The Settling Earth

(1 review)

Marriage transplants Sarah thousands of miles from home; a failed love affair forces Phoebe to make drastic choices in a new environment; a sudden, shocking discovery brings Mrs Ellis to reconsider her life as an emigrant — The Settling Earth is a collection of ten, interlinked stories, focusing on the British settler experience in colonial New Zealand, and the settlers’ attempts to make sense of life in a strange new land.

Sacrifices, conflict, a growing love for the landscape, a recognition of the succour offered by New Zealand to Maori and settler communities — these are themes explored in the book. The final story in the collection, written by Shelly Davies of the Ngātiwai tribe, adds a Maori perspective to the experience of British settlement in their land.

Available in print and ebook formats from Amazon or your favourite bookstore or online retailer.

$18.95

Book Details

Weight 159 g
Dimensions 203 × 133 mm
Extent

126 pages

Format

Paperback

Language

English

Genre

Short story collection

Release date

16 December 2014

ISBN

9781922200167

Imprint

Odyssey Books

About The Author

Rebecca Burns

Rebecca Burns

Rebecca Burns is an award-winning writer of short stories, over thirty of which have been published online or in print. She was nominated for a Pushcart Prize in 2011, winner of the Fowey Festival of Words and Music Short Story Competition in 2013 (and runner-up in 2014), and has been profiled as part of the University of Leicester’s “Grassroutes Project”—a project that showcases the 50 best transcultural writers in the county.

1 review for The Settling Earth

  1. Vernita Naylor for Readers’ Favorite

    If you are looking for a book with variety, consider getting a copy of The Settling Earth: A Collection of Short Stories by Rebecca Burns with guest writer Shelly Davies. In this book you will be able to enjoy stories from love lost and longing to death. The collection of stories, from The Pickled Eggs to Dottie to Balance, will entice you to want more. Dottie, written by Rebecca, puts me in mind of an Alfred Hitchcock movie. Mrs. Gray, a widow, felt that it was her duty to take in unwanted children. For years many would flock to her door to leave their infants and children because they were unable to care for them. It appeared that Mrs. Gray was well off, but no one knew what it meant. It was only assumed that, in her care, their children would be well taken care of. What no one knew was that behind those closed doors was death.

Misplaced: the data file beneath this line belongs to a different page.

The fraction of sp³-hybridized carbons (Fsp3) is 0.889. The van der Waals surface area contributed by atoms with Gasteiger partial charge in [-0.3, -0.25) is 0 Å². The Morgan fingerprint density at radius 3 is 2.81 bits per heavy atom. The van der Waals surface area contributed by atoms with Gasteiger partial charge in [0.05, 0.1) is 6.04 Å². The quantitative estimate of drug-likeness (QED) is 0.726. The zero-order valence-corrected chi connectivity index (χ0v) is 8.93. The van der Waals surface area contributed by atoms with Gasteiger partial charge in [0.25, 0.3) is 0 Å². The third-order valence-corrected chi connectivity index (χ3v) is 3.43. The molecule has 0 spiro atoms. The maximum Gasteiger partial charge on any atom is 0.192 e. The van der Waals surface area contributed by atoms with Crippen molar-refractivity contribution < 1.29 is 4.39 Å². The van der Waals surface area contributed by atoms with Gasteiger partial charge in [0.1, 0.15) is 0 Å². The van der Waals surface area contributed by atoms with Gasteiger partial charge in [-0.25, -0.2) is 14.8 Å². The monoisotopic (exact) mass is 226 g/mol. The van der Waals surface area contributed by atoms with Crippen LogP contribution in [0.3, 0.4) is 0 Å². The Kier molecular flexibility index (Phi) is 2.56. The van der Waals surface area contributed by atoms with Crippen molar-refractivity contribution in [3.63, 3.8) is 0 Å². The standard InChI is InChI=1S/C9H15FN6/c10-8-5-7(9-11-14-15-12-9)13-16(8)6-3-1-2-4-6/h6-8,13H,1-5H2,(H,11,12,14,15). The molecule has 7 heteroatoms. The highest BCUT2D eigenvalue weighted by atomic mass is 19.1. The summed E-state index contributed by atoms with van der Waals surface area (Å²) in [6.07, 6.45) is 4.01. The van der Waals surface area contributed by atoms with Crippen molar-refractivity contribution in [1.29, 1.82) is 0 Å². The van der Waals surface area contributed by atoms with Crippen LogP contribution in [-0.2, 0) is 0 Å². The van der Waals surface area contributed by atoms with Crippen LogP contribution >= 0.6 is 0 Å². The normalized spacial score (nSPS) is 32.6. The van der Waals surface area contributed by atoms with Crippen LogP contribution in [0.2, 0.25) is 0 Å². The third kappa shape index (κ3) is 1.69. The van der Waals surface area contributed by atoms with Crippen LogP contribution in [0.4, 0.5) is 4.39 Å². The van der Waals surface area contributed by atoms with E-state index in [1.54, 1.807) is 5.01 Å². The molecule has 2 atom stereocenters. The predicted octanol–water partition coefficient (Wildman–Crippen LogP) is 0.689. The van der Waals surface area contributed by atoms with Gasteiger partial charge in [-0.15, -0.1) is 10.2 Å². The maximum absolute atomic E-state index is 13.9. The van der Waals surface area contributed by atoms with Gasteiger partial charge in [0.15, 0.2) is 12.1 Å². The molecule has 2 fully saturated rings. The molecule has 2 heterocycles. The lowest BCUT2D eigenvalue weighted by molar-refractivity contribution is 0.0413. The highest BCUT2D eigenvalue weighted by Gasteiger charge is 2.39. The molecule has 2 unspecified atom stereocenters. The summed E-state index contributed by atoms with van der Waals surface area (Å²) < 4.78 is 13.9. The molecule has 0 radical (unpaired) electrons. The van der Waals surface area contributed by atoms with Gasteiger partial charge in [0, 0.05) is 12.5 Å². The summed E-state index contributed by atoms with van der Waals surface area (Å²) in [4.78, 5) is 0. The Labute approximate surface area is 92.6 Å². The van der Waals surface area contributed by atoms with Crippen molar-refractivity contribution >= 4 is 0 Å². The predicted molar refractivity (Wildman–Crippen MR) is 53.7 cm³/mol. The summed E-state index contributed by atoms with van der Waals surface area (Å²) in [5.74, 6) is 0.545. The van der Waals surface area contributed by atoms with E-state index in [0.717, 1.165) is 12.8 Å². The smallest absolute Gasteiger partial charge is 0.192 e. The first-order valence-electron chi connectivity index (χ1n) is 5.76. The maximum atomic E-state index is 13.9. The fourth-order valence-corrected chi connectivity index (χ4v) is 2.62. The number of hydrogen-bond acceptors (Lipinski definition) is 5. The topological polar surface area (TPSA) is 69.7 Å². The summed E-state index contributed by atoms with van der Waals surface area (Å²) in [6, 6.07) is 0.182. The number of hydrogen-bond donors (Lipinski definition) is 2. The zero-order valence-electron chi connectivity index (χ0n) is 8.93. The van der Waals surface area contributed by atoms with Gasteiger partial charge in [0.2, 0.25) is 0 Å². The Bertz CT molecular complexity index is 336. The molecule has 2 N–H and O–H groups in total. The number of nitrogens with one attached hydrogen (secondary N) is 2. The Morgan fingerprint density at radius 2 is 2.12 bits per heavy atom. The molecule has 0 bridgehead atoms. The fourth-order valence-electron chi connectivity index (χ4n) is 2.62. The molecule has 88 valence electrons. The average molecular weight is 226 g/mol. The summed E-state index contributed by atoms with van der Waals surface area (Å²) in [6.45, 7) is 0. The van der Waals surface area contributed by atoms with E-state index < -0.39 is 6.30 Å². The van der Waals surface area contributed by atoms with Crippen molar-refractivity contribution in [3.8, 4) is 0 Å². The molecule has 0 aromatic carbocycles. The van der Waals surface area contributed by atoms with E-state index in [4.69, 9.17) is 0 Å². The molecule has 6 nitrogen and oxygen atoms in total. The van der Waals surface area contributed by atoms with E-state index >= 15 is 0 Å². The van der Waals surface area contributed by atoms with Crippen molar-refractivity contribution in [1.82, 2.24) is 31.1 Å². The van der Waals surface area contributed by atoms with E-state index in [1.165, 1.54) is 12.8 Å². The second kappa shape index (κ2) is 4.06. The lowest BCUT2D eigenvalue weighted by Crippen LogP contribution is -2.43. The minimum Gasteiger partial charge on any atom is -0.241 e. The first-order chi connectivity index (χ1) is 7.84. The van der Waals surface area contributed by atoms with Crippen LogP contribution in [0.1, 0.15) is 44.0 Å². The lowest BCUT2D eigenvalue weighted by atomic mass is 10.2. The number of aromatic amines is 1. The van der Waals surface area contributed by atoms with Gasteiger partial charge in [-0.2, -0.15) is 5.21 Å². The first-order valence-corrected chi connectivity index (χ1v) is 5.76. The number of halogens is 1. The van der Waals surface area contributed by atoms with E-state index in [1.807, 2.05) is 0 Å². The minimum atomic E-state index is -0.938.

I truly loved reading the stories in The Settling Earth. This is my second review for this author and each time I am pleased with the stories chosen for her collection. I found her debut collection, Catching the Barramundi, a great find. Shelly Davies’ story, Balance, was interesting because she introduced her culture from the Ngatiwai tribe and the familiarity with indigenous stories to tell her tale. In Balance, Haimona was not comfortable with how Hans was treating everyone he encountered, but one day Haimona decided to create balance to make things easier for everyone, especially Laura, Hans’ stepdaughter. These are two of my favorites. Happy reading.

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